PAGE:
have any to test with.  However, I can tell you that the hardware is
generally virtualized - as far as I know, you can't directly access
the host machine from within a guest.  Video, networking, keyboard,
and mouse are all abstracted, but I think you can get a raw serial
device and probably parallel - if the host OS supports the port.  Now
that I think of it, I haven't tried my PS/2 CueCat.  It oughtta work,
though, since it works basically as an enhanced keyboard...

> > Restoring any Win32 variant from backup is a royal pain - clicking
> > "restart virtual machine" is easy. :)
>
> It probably is. But then, I run here a 5 year old installation of Win2k,
> 24/7 connected to the internet, running some public services and also
> providing some desktop functions... And if I ever should have to restore it
> from backup, full images make this a pain smaller than "royal" :)

Any backup is better than no backup at all, of course. :)

--Danny

2005\11\11@124844 by w d myrick

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Sorry about the spelling   JAN-ERIK.


----- Original Message -----
From: "w d myrick" <.....wdmyrickKILLspamspam.....earthlink.net>
To: <EraseMEan-erik.soderholmspam_OUTspamTakeThisOuTtelia.com>
Cc: "Derward" <wdmyrickspamspam_OUTearthlink.net>
Sent: Friday, November 11, 2005 11:09 AM
Subject: Re: [PIC] AVG Antivirus reporting trojan in MPLAB


> Jan-Enk,  Take a look at ACRONIS TRUE IMAGE.  I USE 8.0 AND IT IS GREAT,
> about US $30.00.

SNIP

2005\11\11@141017 by Harold Hallikainen

face picon face
My client whose code was being identified as a virus got this from AVG today:

Dear Sir/Madam,

Thank you for your email.

Unfortunately, the previous virus database might have detected the
virus (Trojan Horse) on some legitimate applications. We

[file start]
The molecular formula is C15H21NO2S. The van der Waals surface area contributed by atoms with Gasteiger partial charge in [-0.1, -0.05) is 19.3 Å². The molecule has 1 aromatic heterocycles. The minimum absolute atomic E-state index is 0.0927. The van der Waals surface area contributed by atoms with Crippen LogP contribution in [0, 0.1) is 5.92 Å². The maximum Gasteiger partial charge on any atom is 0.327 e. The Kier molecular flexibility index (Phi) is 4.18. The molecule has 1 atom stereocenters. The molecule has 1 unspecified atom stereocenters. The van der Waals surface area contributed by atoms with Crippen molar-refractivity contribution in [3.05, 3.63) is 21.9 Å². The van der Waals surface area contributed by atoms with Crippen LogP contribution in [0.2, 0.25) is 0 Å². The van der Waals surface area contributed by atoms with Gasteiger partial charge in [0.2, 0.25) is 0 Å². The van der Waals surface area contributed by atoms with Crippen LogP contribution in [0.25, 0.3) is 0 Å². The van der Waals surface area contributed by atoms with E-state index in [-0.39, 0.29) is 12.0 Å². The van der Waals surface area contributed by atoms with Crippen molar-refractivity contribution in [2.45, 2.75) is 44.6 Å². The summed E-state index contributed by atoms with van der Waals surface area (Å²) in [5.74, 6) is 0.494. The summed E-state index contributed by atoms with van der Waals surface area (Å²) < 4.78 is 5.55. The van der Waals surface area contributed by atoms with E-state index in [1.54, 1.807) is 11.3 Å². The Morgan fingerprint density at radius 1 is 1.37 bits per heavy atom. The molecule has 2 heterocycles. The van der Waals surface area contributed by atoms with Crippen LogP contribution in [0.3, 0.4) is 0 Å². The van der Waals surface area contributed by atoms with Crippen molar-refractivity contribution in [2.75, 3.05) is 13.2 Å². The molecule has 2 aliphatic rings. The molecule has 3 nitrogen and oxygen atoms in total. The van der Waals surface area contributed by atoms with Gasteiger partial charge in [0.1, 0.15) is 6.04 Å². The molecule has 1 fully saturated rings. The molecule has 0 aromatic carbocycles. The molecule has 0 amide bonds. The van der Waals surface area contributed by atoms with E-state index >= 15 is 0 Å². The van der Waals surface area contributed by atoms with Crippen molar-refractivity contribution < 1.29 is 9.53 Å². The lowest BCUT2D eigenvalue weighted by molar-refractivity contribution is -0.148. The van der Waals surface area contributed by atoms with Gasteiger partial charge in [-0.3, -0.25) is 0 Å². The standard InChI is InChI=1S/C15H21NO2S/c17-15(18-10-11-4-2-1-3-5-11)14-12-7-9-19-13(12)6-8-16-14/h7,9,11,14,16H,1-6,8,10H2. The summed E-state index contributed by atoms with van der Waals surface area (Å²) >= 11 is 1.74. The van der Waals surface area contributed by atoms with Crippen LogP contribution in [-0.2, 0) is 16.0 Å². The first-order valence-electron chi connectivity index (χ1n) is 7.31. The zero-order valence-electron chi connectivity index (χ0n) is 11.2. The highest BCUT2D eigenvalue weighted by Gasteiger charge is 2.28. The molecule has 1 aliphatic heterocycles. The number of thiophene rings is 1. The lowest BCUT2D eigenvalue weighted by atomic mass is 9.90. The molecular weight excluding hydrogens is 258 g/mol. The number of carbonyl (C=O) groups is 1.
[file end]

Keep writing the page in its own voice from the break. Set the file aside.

can confirm that it was a false alarm. We have immediately released the new
virus update that removes the false positive on this application.
Please update your AVG and check your files again.

If you need to restore deleted files from AVG Virus Vault you can do it this
way: open AVG Virus Vault (Start -> Programs -> AVG Antivirus -> AVG Virus
Vault). Locate the file that was removed, right click on it and choose
"Restore File(s)" option.

We are sorry for the inconvenience.


    Best regards,


    AVG Technical Support

Harold

--
FCC Rules Updated Daily at http://www.hallikainen.com

2005\11\12@100547 by Gerhard Fiedler

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Jan-Erik Soderholm wrote:

>> And if I ever should have to restore it
>> from backup, full images make this a pain smaller than "royal" :)
>
> I didn't know that you could take full, image, restorable backups
> from a running W2K system disk. What tools do you use for that ?

Norton Ghost. But there are others out there, too.

Gerhard

2005\11\12@104307 by Howard Winter

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flavicon
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On Sat, 12 Nov 2005 13:04:00 -0200, Gerhard Fiedler wrote:

> Jan-Erik Soderholm wrote:
>
> >> And if I ever should have to restore it
> >> from backup, full images make this a pain smaller than "royal" :)
> >
> > I didn't know that you could take full, image, restorable backups
> > from a running W2K system disk. What tools do you use for that ?
>
> Norton Ghost. But there are others out there, too.